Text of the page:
SDCC 2010: Exclusive Interview with TANGLED Directors Byron Howard and Nathan Greno

     July 28, 2010

Last Thursday during Comic-Con, I not only had the pleasure to attend Disney’s Character Creation panel about the 50th animated film, Tangled, but I also had an exclusive one-on-two interview with co-directors Byron Howard and Nathan Greno. The duo was gracious enough to allow me access to them for over 20 minutes, and I took full advantage. We discussed who influenced the Flynn Rider character, how they got involved, how restricting was the original story, what is with the name change from Rapunzel to Tangled, and a lot more.  After the jump you can read the complete transcript of the interview and some of the key highlights from what they said:

tangled_rapunzel_image_disneyWho influenced the Flynn Rider character:

  • Douglas Fairbanks and Indiana Jones were cited.
  • They pulled from a ton of people, and the voice-actor Zack Levi had a hand in it as well.

How they got involved:

  • John Lasseter approached them with a story that had been around since the 1940s.
  • It was a challenge they were up to.
  • Every classic story made into a Disney film, that becomes the one everyone knows.

How restricting was the original story:

  • They didn’t feel chained to the story.
  • Wanted to keep the core, but add onto it.
  • Explained that Beauty and the Beast was radically different in story form.
  • Give it a fresh take and make it for everyone.

Why use a chameleon:

  • Needed someone Rapunzel could talk to.
  • They didn’t want the boring, ordinary side-kick.
  • Rapunzel was a rough-and-tumble girl, so why not a lizard?

What is with the name change from Rapunzel to Tangled:

  • This is a story driven by two characters, not one.
  • You wouldn’t name Toy StoryBuzz Lightyear.

So, here is the full transcript and I have a brief conclusion at the end. Enjoy:

Collider: Let’s go ahead and start with the Flynn Rider character. Did Errol Flynn have an influence on him? A little bit of the name sneaks through a bit and the swashbuckling nature of him. So was he an influence?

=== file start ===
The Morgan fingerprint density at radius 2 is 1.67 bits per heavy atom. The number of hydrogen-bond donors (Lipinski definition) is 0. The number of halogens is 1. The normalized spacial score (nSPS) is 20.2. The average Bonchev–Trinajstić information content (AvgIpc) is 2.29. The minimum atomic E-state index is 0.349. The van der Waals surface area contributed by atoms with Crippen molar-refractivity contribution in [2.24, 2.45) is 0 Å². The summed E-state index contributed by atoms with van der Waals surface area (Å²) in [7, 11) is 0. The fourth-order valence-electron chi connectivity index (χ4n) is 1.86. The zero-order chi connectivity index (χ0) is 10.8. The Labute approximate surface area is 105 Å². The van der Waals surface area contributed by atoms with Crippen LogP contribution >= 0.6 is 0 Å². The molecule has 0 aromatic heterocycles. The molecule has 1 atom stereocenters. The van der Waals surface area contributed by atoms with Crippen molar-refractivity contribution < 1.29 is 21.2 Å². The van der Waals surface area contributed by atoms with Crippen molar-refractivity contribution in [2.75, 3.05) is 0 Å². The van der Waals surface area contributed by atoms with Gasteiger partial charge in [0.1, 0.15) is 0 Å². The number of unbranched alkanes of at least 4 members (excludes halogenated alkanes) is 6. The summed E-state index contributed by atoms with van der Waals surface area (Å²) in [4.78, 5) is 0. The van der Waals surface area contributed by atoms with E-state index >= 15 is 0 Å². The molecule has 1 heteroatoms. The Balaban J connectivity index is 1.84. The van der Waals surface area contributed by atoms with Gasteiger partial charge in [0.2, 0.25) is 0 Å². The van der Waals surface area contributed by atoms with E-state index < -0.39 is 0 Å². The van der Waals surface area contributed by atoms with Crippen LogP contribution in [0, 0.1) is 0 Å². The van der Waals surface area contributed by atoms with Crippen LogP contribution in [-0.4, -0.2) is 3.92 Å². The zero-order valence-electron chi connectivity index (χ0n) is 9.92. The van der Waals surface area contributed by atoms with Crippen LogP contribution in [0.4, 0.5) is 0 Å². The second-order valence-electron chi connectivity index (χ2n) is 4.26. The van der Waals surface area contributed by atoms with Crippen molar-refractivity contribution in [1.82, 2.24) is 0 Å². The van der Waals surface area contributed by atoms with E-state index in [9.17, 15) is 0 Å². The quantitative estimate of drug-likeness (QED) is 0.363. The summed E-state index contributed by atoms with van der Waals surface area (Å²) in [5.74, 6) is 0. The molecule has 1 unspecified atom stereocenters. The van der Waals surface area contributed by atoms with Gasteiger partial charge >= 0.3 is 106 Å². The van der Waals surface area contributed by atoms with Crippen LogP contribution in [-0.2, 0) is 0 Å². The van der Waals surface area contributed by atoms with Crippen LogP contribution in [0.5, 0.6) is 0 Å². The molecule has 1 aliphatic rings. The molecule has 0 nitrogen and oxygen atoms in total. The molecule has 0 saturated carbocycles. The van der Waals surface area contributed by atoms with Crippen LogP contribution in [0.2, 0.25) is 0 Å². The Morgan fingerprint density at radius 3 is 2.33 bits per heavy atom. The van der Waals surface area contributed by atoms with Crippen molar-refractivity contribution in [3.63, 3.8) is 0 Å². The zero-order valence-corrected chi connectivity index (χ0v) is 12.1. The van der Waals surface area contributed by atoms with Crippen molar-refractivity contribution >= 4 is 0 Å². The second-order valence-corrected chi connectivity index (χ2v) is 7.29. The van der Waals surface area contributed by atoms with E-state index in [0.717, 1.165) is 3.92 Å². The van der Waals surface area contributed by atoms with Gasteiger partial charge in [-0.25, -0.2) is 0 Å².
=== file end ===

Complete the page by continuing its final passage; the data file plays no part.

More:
Nathan Greno: Honestly, there’s not one character that we looked at to make up Flynn Rider. We looked at Indiana Jones (Byron Howard: Douglas Fairbanks). There were a number of people that we looked at. Sort of what are the best, the greatest swashbuckling characters? Like the most fun to watch on screen, those were the ones we looked at. We tried to take the best of these characters and put them in to what created Flynn Rider.

Byron Howard: We were looking for a type, because we knew we didn’t want him to be a prince; we wanted him to be a thief. We wanted to flip it and we needed a personality that would be charming yet sort of confident. He’s got to have a suave self-confidence about him, which can so easily go to an unlikeable place. We had to find a way to make this guy really likeable. You had to like him right away, and part of that was finding Zack Levi from Chuck as the voice because he’s got that.

So did Zack Levi’s own personal character leak through? I know a lot of times the voice actors come in after the fact to voice, so was he a big influence?

Howard: What usually happens is you will start very general on a character; an archetype. Then you say we want this guy to be a confident ladies’ man/thief. And then you’ll kind of build it as far as you can and then once the voice talent comes in you go, “Okay, whoa, now it just got way more specific.” It’s like he would say this, but he wouldn’t say this. And so, even having the voice talent come in for the first time informs how you are going to write for this guy and what kind of things and choices he would make. It’s just easier once you can get someone in the room to hear something come out of their mouths.

Greno: It really is this crazy process of, we do something and then the voice talent does something, and then that goes back into what we’re doing, and the next time we meet with Zack we are like, “Okay, we’ve developed the character even further based on what you did,” and we mixed it back in here, and what the story artists and the animators did and it just keeps going back and forth, back and forth. It’s kind of cool because everyone starts to own the character. Zack will be in there and say, “Ahhh, this doesn’t sound like Flynn,” and that’ll go back to the animators, like, “I don’t think Flynn would do this,” and all of a sudden everyone starts owning who this person is and what happens is, over time, you get a real person. If you do your job right, it’s a well-rounded, three-dimensional, real person. You’ll know what he would do if you put him in a situation: what would Flynn do at Comic-Con? We know, because to us, he is a real person.

Bouncing off of that collaborative effort, what is it about animation that lends itself to having co-directors? Obviously this isn’t the first time that this has happened. This is kind of a trend in animation right now. Obviously, Byron, you co-directed Bolt in the past. So what is the collaborative effort between you two?